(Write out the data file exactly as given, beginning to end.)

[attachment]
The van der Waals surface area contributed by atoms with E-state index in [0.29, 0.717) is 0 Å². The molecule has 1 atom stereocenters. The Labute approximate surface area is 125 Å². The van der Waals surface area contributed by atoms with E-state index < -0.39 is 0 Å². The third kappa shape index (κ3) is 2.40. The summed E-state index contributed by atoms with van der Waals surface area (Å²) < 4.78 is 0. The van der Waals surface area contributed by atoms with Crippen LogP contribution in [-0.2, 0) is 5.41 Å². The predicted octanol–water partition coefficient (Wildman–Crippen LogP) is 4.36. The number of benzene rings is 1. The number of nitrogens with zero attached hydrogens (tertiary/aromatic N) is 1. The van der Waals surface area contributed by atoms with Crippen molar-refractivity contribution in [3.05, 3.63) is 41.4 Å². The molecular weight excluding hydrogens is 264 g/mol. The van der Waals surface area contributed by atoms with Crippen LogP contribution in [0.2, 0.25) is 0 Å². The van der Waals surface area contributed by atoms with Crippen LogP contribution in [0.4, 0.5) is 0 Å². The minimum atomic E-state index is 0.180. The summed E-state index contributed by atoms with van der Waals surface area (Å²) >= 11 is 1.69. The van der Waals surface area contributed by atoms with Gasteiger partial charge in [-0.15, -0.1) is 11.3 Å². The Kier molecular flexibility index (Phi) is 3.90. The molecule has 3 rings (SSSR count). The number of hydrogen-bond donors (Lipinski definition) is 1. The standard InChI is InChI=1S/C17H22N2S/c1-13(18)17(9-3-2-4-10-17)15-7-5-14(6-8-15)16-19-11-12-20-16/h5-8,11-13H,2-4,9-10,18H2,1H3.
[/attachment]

The van der Waals surface area contributed by atoms with E-state index in [0.29, 0.717) is 0 Å². The molecule has 1 atom stereocenters. The Labute approximate surface area is 125 Å². The van der Waals surface area contributed by atoms with E-state index < -0.39 is 0 Å². The third kappa shape index (κ3) is 2.40. The summed E-state index contributed by atoms with van der Waals surface area (Å²) < 4.78 is 0. The van der Waals surface area contributed by atoms with Crippen LogP contribution in [-0.2, 0) is 5.41 Å². The predicted octanol–water partition coefficient (Wildman–Crippen LogP) is 4.36. The number of benzene rings is 1. The number of nitrogens with zero attached hydrogens (tertiary/aromatic N) is 1. The van der Waals surface area contributed by atoms with Crippen molar-refractivity contribution in [3.05, 3.63) is 41.4 Å². The molecular weight excluding hydrogens is 264 g/mol. The van der Waals surface area contributed by atoms with Crippen LogP contribution in [0.2, 0.25) is 0 Å². The van der Waals surface area contributed by atoms with Crippen LogP contribution in [0.4, 0.5) is 0 Å². The minimum atomic E-state index is 0.180. The summed E-state index contributed by atoms with van der Waals surface area (Å²) >= 11 is 1.69. The van der Waals surface area contributed by atoms with Gasteiger partial charge in [-0.15, -0.1) is 11.3 Å². The Kier molecular flexibility index (Phi) is 3.90. The molecule has 3 rings (SSSR count). The number of hydrogen-bond donors (Lipinski definition) is 1. The standard InChI is InChI=1S/C17H22N2S/c1-13(18)17(9-3-2-4-10-17)15-7-5-14(6-8-15)16-19-11-12-20-16/h5-8,11-13H,2-4,9-10,18H2,1H3.